Despite the rain both of the big dogs were anxious to leave the house the other morning. Usually they are eager only to make brief forays into the wild if the weather is wet, but I was happy to let them out together while I pulled on my boots. Once outside, I understood their eagerness.
Sixty feet from the garages, across the driveway, is the building that houses our furnace and at least some of the things we can’t figure out what to do with, if you know what I mean. Attached to the side of the building is a plastic bin, designed to hold and protect two garbage cans. Designed to, but hardly up to the task. That’s why the dogs were eager to go out: they knew the bear had been there (and gone). Left me a mess to clean up, strewn down the hillside and distributed among the trees and a bench nearby. While they won’t tell me in the middle of the night when the bear is feeding, they will eagerly romp among the leavings and ripped-off doors.
So my early morning maintenance for that day was to clean up after the bear. The dogs helped of course, snuffling out the chicken bones the bear left behind, and further distributing orange peals and plastic detritus farther down the hillside where it will eventually be covered by the oak leaves and pine needles and wild grass. We didn’t walk. Soon after returning to the house I turned to another maintenance task: my daily journal.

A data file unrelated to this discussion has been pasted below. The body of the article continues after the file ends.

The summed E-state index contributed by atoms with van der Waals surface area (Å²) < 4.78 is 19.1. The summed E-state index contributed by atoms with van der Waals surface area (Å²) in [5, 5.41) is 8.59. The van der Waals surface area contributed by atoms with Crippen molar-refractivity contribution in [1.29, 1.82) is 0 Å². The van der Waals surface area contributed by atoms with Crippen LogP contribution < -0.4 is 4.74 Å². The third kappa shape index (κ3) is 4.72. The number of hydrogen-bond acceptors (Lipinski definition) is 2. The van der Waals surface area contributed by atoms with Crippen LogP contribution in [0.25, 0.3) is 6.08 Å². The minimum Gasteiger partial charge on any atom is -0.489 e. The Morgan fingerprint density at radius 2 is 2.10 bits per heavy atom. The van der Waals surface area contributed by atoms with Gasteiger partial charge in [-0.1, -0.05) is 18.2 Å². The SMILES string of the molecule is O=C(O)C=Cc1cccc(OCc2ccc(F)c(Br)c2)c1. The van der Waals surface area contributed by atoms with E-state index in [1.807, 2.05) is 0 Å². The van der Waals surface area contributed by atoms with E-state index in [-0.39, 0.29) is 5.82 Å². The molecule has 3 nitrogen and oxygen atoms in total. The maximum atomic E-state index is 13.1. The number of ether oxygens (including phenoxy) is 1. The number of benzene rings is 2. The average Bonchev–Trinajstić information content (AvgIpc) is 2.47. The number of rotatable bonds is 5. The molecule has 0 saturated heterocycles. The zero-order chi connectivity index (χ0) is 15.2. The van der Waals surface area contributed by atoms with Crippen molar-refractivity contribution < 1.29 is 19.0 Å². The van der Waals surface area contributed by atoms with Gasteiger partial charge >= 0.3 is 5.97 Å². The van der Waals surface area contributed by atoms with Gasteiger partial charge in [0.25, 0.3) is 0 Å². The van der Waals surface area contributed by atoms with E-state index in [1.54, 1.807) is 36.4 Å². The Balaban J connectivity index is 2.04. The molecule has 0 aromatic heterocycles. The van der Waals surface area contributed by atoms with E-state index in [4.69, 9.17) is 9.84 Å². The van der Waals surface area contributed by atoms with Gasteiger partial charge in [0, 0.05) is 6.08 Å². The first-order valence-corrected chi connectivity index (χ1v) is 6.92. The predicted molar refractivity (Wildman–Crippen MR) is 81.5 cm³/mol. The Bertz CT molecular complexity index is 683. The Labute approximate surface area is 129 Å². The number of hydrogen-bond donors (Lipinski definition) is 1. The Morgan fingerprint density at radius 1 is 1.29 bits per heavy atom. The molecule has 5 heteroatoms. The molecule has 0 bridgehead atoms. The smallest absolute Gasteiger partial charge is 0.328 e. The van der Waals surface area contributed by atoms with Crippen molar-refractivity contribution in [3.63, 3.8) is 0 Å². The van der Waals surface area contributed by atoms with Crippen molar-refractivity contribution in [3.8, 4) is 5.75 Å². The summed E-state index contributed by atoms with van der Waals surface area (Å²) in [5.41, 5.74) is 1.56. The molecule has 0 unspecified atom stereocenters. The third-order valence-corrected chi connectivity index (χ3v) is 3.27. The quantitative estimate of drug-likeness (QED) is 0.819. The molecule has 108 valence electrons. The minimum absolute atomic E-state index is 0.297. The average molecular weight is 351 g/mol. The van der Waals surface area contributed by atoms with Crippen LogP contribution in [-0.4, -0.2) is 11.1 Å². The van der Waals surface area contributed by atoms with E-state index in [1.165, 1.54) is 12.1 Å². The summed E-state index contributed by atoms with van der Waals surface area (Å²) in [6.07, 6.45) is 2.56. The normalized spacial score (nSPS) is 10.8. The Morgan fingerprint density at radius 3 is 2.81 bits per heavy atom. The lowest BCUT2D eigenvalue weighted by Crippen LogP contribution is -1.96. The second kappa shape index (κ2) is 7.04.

As often happens, being out with the older dogs (Max and Teddy) will start me on a path relating real life to writing. If we throw things away, things like the stories we live, there is no way to share them with others. If, on the other hand, we secure the stuff of our internal lives, the thoughts and ideas and reactions we experience every day, and if we also get rid of the things we don’t need and will never use again, then we have something to look at, to guide us, whether we are writing about life, or just living it.
Everything I have experienced colors and informs my stories and essays. Writing, for me, is a way of remembering, a way of examining my life. That is a good thing, because it helps me remember where I have been, and see where I am going. Writing helps me keep direction in my life. It is where I find my compass.
"If we don’t change direction soon," a wise elder once said, "we’ll end up where we’re headed." Writing helps keep me oriented to the star I should be following. On this day it was Ursa Minor.